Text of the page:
Osaka is big, crazy, and packed with just as much neon quirkiness as Tokyo. From Kansai you can see so much more in short day trips, or quick overnighters. The sites around Tokyo in Kanto are more limited.

I’ll break it down by comparing similar destinations in both regions. My top three Kanto spots are Nikko, Yokohama, and Kamakura, all of which have an interchangeable rival in Kansai.

1. While Nikko is my favorite place in Japan, getting there from Tokyo is quite a long trek. The feeling and beauty of Nara rivals Nikko and is only a 40 minute train ride from Osaka or Kyoto.

2. The open air, refreshing feeling of Yokohama can also be experienced in Kobe, 40 minutes from Osaka, where you can also stroll through an incredibly clean, overpriced Chinatown, and see the world’s longest suspension bridge.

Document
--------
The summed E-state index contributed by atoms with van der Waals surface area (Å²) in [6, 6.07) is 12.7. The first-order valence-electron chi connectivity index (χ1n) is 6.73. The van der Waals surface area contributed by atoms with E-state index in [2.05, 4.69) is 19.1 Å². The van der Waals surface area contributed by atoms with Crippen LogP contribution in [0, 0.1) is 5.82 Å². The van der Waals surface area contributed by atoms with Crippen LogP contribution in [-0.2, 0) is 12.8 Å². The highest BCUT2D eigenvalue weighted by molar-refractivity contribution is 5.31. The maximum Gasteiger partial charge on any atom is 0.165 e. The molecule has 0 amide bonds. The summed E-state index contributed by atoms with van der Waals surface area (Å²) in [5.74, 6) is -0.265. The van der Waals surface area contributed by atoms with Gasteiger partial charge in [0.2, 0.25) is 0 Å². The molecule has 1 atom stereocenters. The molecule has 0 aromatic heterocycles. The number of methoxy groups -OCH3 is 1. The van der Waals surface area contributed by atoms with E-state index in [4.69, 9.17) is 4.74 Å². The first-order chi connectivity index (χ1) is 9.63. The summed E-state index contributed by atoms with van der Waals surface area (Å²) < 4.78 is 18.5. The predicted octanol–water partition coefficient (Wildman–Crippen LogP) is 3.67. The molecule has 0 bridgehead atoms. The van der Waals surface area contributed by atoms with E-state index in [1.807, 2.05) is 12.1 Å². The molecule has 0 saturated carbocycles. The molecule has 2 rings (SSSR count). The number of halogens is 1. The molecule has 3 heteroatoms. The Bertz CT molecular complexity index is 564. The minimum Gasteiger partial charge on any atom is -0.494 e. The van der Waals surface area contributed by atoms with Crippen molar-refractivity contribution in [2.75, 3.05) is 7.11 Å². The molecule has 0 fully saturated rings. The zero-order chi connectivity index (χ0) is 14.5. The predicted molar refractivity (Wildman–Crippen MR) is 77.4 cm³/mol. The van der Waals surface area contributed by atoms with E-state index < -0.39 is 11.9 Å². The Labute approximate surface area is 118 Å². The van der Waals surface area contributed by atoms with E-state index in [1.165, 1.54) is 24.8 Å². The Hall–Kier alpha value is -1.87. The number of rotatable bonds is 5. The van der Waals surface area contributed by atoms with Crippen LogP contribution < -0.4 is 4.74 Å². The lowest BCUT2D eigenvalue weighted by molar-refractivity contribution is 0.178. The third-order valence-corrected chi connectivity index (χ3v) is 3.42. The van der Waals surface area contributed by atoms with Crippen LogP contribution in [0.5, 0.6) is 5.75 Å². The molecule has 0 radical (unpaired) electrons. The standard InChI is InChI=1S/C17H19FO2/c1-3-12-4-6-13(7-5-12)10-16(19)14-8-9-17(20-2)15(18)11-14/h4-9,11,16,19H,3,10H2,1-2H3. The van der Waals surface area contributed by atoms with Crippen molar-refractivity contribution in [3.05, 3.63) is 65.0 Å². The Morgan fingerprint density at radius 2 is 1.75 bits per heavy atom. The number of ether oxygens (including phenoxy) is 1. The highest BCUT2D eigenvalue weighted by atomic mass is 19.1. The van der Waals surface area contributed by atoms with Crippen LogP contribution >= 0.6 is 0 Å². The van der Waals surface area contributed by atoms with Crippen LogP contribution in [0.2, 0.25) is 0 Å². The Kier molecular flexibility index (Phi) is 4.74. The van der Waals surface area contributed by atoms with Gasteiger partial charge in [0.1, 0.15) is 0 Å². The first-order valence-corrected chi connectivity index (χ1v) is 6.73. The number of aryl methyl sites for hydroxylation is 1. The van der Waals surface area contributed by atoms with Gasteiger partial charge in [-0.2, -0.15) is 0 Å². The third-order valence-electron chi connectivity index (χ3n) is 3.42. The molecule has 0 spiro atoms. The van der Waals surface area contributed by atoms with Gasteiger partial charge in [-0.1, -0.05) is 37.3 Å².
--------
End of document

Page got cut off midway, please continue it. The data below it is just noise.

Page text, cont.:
3. As for Kamakura, its main attraction is a large bronze Buddha which is smaller than the Buddha in Nara.

Above all, the feeling in Kansai is so much more open. It felt more talkative generally and I was approached on nearly every train I got on, a rarity in my Tokyo/Kanto travels. Apart from the similar sites mentioned, Kansai offers Kyoto, easily 3-4 days worth of sites; Himeji, a beautifully maintained traditional castle; Shikoku, Japan’s smallest big island, separated from Honshu by the majestic inland sea; and Hiroshima, an easy overnight excursion to explore tragic history and the metropolis that’s risen from the ashes.

I’ve met so many travelers who base their travels in Kanto, and do side trips to Kansai, mainly Kyoto. You should do the reverse. Fly into Narita, spend a night in Tokyo at the beginning and end of the trip, but set up camp in the West. Centrally located Kansai has it all if Japan is your destination.

Weekend Dads of Kanto

Saturday, January 6th, 2007
The Tsukuba Express train line opened in late 2005, linking large areas of Chiba and Ibaraki prefectures with high speed Tokyo-bound rail service. Although I live in a tiny rural town surrounded by rice paddies, I can be in ... [Continue reading this entry]